Information for clinicians about transitioning pediatric patients to adult health care. Includes links to AAP guidance, videos, tools, and resources

Adolescent Health Transition Project, University of Washington
A resource for adolescents with special health care needs, chronic illnesses, physical or developmental disabilities. Center on Human Development and Disability (CHDD) at the University of Washington.

Transition Resources for Providers, University of Illinois
Division of Specialized Care for Children (DSCC), from by the University of Illinois at Chicago. Includes general information for providers on transition from childhood to adulthood, including fact sheets, tools, transition timelines, and other materials.

Independent Living Institute
This non-profit organization in Europe provides information, educational materials and an on-line library on disability rights and independent living issues.

Kentucky Transition Resources
From the Kentucky Cabinet for Health and Family Services, Commission for Children with Special Health Care Needs, downloadable printable teaching sheets for your patients on topics such as staying healthy, managing their own healthcare, future planning, working, and more.

Kids as Self-Advocates (KASA)
KASA is a national, grassroots network of youth with special needs and friends, speaking on behalf of ourselves. We are leaders in our communities, and we help spread helpful, positive information among our peers to increase knowledge around various issues. Those issues include: living with special health care needs, health care transition issues, education, employment, and many more. We also help health care professionals, policymakers and other adults in our communities understand what it's like to live with special health care needs and we participate in discussions about how to help each other succeed.

A Guide for Health Care Providers: Transition Planning for Adolescents with Special Health Care Needs and Disabilities
Information and checklist for providers to help youth transition to adulthood. Includes the topics of health care, law, education, employment, recreation, and more. Companion manual for families and teens available; produced by the Institute for Community Inclusion at Children's Hospital, Boston 2000.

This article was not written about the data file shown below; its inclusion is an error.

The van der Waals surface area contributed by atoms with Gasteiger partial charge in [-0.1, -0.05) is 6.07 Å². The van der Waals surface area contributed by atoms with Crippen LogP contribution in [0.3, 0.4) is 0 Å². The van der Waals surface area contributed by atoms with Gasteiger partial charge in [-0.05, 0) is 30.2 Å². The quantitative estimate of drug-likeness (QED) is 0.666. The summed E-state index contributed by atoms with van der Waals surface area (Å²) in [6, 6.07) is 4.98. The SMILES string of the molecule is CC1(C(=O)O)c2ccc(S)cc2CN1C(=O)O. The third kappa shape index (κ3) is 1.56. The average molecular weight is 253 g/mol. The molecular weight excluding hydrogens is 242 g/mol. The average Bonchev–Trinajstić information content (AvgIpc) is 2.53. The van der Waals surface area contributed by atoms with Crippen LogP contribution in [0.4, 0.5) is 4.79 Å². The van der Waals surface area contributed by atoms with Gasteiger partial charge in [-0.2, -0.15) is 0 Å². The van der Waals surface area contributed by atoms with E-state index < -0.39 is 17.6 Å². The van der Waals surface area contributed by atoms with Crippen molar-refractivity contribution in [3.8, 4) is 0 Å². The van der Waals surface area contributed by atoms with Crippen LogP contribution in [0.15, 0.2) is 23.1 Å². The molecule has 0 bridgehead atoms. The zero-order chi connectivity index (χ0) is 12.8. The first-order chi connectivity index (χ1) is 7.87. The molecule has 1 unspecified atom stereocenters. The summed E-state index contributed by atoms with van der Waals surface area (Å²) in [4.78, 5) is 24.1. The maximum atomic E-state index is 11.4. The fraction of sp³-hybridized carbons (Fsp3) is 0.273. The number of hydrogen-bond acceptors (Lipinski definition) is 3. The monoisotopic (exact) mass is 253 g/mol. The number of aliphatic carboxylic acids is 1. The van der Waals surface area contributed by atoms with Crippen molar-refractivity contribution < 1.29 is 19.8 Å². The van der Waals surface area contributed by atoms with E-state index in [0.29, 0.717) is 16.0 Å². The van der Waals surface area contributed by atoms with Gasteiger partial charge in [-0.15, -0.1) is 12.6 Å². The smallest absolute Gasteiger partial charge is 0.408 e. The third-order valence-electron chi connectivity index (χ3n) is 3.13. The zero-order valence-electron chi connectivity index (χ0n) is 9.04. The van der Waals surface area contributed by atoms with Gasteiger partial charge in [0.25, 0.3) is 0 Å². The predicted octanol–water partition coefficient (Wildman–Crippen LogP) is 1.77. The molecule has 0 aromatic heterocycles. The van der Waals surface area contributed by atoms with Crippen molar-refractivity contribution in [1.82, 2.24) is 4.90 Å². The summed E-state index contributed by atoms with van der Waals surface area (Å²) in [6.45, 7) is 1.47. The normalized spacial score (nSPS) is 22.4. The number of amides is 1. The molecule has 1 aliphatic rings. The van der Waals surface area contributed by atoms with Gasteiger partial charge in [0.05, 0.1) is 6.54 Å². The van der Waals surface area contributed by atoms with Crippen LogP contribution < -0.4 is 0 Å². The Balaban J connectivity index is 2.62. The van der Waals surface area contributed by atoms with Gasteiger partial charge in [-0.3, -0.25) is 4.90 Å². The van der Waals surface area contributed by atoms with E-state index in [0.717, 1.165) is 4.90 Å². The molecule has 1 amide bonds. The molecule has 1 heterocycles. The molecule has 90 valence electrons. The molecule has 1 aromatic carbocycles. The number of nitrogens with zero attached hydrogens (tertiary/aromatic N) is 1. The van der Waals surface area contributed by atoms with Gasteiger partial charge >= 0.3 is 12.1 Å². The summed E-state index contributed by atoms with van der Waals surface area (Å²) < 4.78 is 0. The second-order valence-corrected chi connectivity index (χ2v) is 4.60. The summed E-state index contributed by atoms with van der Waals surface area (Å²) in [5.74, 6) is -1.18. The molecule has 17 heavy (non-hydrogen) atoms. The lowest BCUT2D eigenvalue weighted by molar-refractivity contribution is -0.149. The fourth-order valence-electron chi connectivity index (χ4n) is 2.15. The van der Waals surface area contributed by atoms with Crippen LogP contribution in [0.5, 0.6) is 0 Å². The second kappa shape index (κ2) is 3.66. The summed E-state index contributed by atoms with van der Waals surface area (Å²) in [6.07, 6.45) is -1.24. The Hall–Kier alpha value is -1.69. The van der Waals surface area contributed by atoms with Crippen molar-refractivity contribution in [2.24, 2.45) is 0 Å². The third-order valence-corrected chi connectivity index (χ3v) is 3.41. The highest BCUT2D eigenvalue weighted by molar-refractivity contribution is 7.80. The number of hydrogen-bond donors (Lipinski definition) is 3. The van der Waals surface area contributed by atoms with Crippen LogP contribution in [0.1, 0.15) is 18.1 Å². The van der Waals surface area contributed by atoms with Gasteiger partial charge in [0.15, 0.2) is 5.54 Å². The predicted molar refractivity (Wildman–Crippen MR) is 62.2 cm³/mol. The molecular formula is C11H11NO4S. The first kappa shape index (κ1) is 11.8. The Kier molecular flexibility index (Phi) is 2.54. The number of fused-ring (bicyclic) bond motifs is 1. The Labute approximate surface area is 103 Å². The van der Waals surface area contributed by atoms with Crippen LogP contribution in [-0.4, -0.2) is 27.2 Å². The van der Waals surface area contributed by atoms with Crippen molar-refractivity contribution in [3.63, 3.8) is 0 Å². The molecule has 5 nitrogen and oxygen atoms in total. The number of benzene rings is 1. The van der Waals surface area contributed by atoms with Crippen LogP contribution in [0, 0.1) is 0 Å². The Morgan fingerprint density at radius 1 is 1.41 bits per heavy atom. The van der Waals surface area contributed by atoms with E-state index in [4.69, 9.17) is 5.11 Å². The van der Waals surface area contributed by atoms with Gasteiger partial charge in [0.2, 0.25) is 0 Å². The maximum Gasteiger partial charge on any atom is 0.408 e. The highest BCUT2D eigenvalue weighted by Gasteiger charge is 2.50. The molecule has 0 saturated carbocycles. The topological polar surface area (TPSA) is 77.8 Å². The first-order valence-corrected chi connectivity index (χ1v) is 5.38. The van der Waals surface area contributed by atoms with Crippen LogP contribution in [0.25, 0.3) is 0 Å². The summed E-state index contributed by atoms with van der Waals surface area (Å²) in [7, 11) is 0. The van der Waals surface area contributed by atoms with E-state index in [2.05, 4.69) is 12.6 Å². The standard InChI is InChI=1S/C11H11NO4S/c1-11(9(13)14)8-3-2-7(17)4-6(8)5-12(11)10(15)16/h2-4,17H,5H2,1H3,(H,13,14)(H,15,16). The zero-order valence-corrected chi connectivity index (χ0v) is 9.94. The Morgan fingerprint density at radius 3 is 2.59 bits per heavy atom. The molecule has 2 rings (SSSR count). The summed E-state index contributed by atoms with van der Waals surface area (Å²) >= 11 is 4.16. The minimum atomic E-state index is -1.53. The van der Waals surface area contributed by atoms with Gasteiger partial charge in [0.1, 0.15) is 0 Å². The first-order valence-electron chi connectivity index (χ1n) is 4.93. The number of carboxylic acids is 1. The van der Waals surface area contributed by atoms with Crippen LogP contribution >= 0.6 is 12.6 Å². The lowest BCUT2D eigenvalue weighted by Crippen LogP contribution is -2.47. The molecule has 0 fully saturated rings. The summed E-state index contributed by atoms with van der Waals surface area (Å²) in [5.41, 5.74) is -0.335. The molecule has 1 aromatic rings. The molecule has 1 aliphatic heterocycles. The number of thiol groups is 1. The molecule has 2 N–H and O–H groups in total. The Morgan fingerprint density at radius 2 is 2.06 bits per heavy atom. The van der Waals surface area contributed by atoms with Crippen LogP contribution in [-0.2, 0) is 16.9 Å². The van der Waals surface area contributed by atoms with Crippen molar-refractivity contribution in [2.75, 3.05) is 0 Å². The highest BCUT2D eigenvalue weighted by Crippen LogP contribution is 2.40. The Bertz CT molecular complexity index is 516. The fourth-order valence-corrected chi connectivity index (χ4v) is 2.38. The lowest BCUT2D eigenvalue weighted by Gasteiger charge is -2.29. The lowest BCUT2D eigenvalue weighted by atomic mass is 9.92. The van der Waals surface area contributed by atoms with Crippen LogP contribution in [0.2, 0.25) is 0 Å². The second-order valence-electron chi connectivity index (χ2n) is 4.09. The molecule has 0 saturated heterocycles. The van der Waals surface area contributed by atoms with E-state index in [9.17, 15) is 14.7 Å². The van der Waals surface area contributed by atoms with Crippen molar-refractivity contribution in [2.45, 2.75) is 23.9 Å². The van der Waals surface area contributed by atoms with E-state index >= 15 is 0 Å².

Transition Action Care Plan (PDF Document 14 KB)
Sample action plan for youth and young adults. From the Collaborative Medical Home Project.

Transition Coalition
From the University of Kansas, Department of Special Education, this site provides information, resources, and training for providers to help them help youth transition to adulthood. Training includes best practices, cultural diversity, assessment, working with families and more.

Transition Referral Form (PDF Document 22 KB)
Sample form to track referrals to other agencies providing transition services. From the Collaborative Medical Home Project.

Transition-Screening Tool (PDF Document 20 KB)
Sample screening tool that addresses various transition topics including health, transportation, psychosocial, legal rights, employment, and more. From the Collaborative Medical Home Project.

Transition Timeline (PDF Document 32 KB)
This sample timeline from the Intermountain Collaborative, for ages 2-22, provides suggestions for things that parents and providers should be teaching and checking as children transition through different age ranges and on to adulthood.

For Parents and Patients

A Parent's Guide on Puberty for Children with Disabilities (PDF Document 7 KB)
A toolkit for parents to use as they choose, this publication was developed and written by Vanderbilt Leadership Education in Neurodevelopmental Disabilities (LEND) long-term trainees.

DSCC Transition Resources for Families
Division of Specialized Care for Children (DSCC), from the University of Illinois at Chicago, provides transition information from childhood to adulthood including fact sheets, tools, transition timelines, and other materials for families.

Full Life Ahead Foundation
Provides the "Full Life Ahead: A Workbook and Guide to Adult Life for Students and Families of Students with Disabilities." This guide was created to offer parents and students the tools and information necessary to plan for their future. Developed and written by parents and students for other parents and students, this guide can help families successfully work through the transition process.

Social Security Work Site
Promotes the employment of Social Security beneficiaries.

Got Transition?
Center for Health Care Transition Improvement, a national resource for improving health care transition supports for youth moving into the adult health care system, for health care professionals, families, youth, and state policy makers. The Six Core Elements of Health Care Transition 2.0 define the basic components of health care transition support.

State Education Contacts and Information
Contact the department of education in your state, or the adult ed, arts, child care, higher ed, humanities, libraries, PTA, special ed, tech-prep, vocational rehabilitation, vocational-technical, or other education office in your state.

Center for Parent Information and Resources (DOE)